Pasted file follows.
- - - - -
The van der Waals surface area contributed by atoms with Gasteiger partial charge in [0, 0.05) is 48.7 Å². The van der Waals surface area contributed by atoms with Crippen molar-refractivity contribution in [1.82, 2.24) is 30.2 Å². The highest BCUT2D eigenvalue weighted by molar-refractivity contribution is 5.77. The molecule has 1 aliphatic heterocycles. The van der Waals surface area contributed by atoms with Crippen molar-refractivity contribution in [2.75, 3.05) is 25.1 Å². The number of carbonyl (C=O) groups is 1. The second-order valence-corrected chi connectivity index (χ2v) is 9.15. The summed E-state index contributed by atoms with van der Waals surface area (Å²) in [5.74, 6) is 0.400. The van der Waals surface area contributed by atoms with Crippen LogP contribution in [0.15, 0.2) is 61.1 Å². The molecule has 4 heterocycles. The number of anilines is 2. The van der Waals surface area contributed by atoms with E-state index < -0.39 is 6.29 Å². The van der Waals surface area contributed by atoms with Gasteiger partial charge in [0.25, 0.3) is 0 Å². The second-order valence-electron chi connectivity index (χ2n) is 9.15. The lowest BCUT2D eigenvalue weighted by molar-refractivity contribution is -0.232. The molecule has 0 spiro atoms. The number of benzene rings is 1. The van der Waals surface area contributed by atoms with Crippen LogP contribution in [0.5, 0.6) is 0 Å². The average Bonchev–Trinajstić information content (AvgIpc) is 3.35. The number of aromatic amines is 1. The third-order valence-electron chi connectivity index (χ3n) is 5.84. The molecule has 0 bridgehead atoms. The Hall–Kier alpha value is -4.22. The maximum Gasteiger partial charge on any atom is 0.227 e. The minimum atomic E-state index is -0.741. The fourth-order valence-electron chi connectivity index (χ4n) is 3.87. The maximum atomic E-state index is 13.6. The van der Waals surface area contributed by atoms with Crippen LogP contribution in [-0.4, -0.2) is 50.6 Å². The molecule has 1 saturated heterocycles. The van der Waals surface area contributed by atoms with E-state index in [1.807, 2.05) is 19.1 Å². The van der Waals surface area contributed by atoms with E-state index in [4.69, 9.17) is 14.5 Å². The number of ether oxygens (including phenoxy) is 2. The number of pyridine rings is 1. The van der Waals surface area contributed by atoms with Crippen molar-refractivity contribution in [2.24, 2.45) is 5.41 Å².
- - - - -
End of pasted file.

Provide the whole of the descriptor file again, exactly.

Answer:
The van der Waals surface area contributed by atoms with Gasteiger partial charge in [0, 0.05) is 48.7 Å². The van der Waals surface area contributed by atoms with Crippen molar-refractivity contribution in [1.82, 2.24) is 30.2 Å². The highest BCUT2D eigenvalue weighted by molar-refractivity contribution is 5.77. The molecule has 1 aliphatic heterocycles. The van der Waals surface area contributed by atoms with Crippen molar-refractivity contribution in [2.75, 3.05) is 25.1 Å². The number of carbonyl (C=O) groups is 1. The second-order valence-corrected chi connectivity index (χ2v) is 9.15. The summed E-state index contributed by atoms with van der Waals surface area (Å²) in [5.74, 6) is 0.400. The van der Waals surface area contributed by atoms with Crippen LogP contribution in [0.15, 0.2) is 61.1 Å². The molecule has 4 heterocycles. The number of anilines is 2. The van der Waals surface area contributed by atoms with E-state index < -0.39 is 6.29 Å². The van der Waals surface area contributed by atoms with Gasteiger partial charge in [0.25, 0.3) is 0 Å². The second-order valence-electron chi connectivity index (χ2n) is 9.15. The lowest BCUT2D eigenvalue weighted by molar-refractivity contribution is -0.232. The molecule has 0 spiro atoms. The number of benzene rings is 1. The van der Waals surface area contributed by atoms with Crippen LogP contribution in [0.5, 0.6) is 0 Å². The average Bonchev–Trinajstić information content (AvgIpc) is 3.35. The number of aromatic amines is 1. The third-order valence-electron chi connectivity index (χ3n) is 5.84. The molecule has 0 bridgehead atoms. The Hall–Kier alpha value is -4.22. The maximum Gasteiger partial charge on any atom is 0.227 e. The minimum atomic E-state index is -0.741. The fourth-order valence-electron chi connectivity index (χ4n) is 3.87. The maximum atomic E-state index is 13.6. The van der Waals surface area contributed by atoms with Crippen LogP contribution in [-0.4, -0.2) is 50.6 Å². The molecule has 1 saturated heterocycles. The van der Waals surface area contributed by atoms with E-state index in [1.807, 2.05) is 19.1 Å². The van der Waals surface area contributed by atoms with E-state index in [4.69, 9.17) is 14.5 Å². The number of ether oxygens (including phenoxy) is 2. The number of pyridine rings is 1. The van der Waals surface area contributed by atoms with Crippen molar-refractivity contribution in [2.24, 2.45) is 5.41 Å².